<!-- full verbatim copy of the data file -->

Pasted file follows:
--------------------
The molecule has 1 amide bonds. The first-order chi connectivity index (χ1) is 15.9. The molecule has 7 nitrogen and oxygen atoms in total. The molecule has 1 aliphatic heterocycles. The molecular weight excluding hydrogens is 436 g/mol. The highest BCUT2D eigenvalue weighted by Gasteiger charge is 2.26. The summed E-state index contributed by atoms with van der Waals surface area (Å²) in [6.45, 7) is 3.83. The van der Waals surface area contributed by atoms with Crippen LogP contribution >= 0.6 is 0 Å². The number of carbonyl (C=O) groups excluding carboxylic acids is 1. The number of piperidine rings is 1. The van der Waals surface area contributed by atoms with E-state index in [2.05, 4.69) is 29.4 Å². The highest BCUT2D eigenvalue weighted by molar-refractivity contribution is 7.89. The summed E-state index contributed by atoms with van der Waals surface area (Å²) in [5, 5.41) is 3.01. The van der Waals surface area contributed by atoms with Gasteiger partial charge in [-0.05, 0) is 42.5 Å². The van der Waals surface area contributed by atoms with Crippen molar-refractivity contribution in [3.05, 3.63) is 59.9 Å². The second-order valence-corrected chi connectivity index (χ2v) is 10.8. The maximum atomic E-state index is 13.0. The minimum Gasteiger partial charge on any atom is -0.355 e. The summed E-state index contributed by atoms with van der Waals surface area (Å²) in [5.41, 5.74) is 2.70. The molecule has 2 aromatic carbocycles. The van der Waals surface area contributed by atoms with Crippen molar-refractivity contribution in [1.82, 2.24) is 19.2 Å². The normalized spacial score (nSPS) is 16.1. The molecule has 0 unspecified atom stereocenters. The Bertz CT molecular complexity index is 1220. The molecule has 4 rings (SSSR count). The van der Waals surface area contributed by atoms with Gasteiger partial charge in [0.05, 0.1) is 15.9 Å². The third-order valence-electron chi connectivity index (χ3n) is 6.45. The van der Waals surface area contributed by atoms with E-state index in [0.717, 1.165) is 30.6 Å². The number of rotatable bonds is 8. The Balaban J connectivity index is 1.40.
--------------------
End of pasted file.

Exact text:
The molecule has 1 amide bonds. The first-order chi connectivity index (χ1) is 15.9. The molecule has 7 nitrogen and oxygen atoms in total. The molecule has 1 aliphatic heterocycles. The molecular weight excluding hydrogens is 436 g/mol. The highest BCUT2D eigenvalue weighted by Gasteiger charge is 2.26. The summed E-state index contributed by atoms with van der Waals surface area (Å²) in [6.45, 7) is 3.83. The van der Waals surface area contributed by atoms with Crippen LogP contribution >= 0.6 is 0 Å². The number of carbonyl (C=O) groups excluding carboxylic acids is 1. The number of piperidine rings is 1. The van der Waals surface area contributed by atoms with E-state index in [2.05, 4.69) is 29.4 Å². The highest BCUT2D eigenvalue weighted by molar-refractivity contribution is 7.89. The summed E-state index contributed by atoms with van der Waals surface area (Å²) in [5, 5.41) is 3.01. The van der Waals surface area contributed by atoms with Gasteiger partial charge in [-0.05, 0) is 42.5 Å². The van der Waals surface area contributed by atoms with Crippen molar-refractivity contribution in [3.05, 3.63) is 59.9 Å². The second-order valence-corrected chi connectivity index (χ2v) is 10.8. The maximum atomic E-state index is 13.0. The minimum Gasteiger partial charge on any atom is -0.355 e. The summed E-state index contributed by atoms with van der Waals surface area (Å²) in [5.41, 5.74) is 2.70. The molecule has 2 aromatic carbocycles. The van der Waals surface area contributed by atoms with Crippen molar-refractivity contribution in [1.82, 2.24) is 19.2 Å². The normalized spacial score (nSPS) is 16.1. The molecule has 0 unspecified atom stereocenters. The Bertz CT molecular complexity index is 1220. The molecule has 4 rings (SSSR count). The van der Waals surface area contributed by atoms with Gasteiger partial charge in [0.05, 0.1) is 15.9 Å². The third-order valence-electron chi connectivity index (χ3n) is 6.45. The van der Waals surface area contributed by atoms with E-state index in [0.717, 1.165) is 30.6 Å². The number of rotatable bonds is 8. The Balaban J connectivity index is 1.40.